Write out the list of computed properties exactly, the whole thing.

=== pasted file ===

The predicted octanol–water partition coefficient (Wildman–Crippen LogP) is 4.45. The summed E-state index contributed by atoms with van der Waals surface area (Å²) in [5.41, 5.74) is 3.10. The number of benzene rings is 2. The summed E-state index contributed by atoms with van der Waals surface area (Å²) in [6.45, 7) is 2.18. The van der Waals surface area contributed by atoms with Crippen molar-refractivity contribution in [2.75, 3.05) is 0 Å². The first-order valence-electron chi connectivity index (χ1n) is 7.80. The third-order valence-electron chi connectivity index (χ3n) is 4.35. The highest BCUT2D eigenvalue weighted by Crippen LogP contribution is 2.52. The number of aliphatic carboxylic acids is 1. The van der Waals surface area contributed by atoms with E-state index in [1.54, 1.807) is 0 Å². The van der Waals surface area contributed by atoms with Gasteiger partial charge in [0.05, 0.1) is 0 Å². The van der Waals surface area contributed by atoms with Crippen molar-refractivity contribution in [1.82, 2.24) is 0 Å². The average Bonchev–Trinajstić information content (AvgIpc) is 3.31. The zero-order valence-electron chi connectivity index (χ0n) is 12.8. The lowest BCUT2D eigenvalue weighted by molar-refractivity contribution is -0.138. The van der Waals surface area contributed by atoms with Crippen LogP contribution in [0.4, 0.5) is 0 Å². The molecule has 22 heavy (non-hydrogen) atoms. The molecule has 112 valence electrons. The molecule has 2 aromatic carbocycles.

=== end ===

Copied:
The predicted octanol–water partition coefficient (Wildman–Crippen LogP) is 4.45. The summed E-state index contributed by atoms with van der Waals surface area (Å²) in [5.41, 5.74) is 3.10. The number of benzene rings is 2. The summed E-state index contributed by atoms with van der Waals surface area (Å²) in [6.45, 7) is 2.18. The van der Waals surface area contributed by atoms with Crippen molar-refractivity contribution in [2.75, 3.05) is 0 Å². The first-order valence-electron chi connectivity index (χ1n) is 7.80. The third-order valence-electron chi connectivity index (χ3n) is 4.35. The highest BCUT2D eigenvalue weighted by Crippen LogP contribution is 2.52. The number of aliphatic carboxylic acids is 1. The van der Waals surface area contributed by atoms with E-state index in [1.54, 1.807) is 0 Å². The van der Waals surface area contributed by atoms with Gasteiger partial charge in [0.05, 0.1) is 0 Å². The van der Waals surface area contributed by atoms with Crippen molar-refractivity contribution in [1.82, 2.24) is 0 Å². The average Bonchev–Trinajstić information content (AvgIpc) is 3.31. The zero-order valence-electron chi connectivity index (χ0n) is 12.8. The lowest BCUT2D eigenvalue weighted by molar-refractivity contribution is -0.138. The van der Waals surface area contributed by atoms with Crippen LogP contribution in [0.4, 0.5) is 0 Å². The molecule has 22 heavy (non-hydrogen) atoms. The molecule has 112 valence electrons. The molecule has 2 aromatic carbocycles.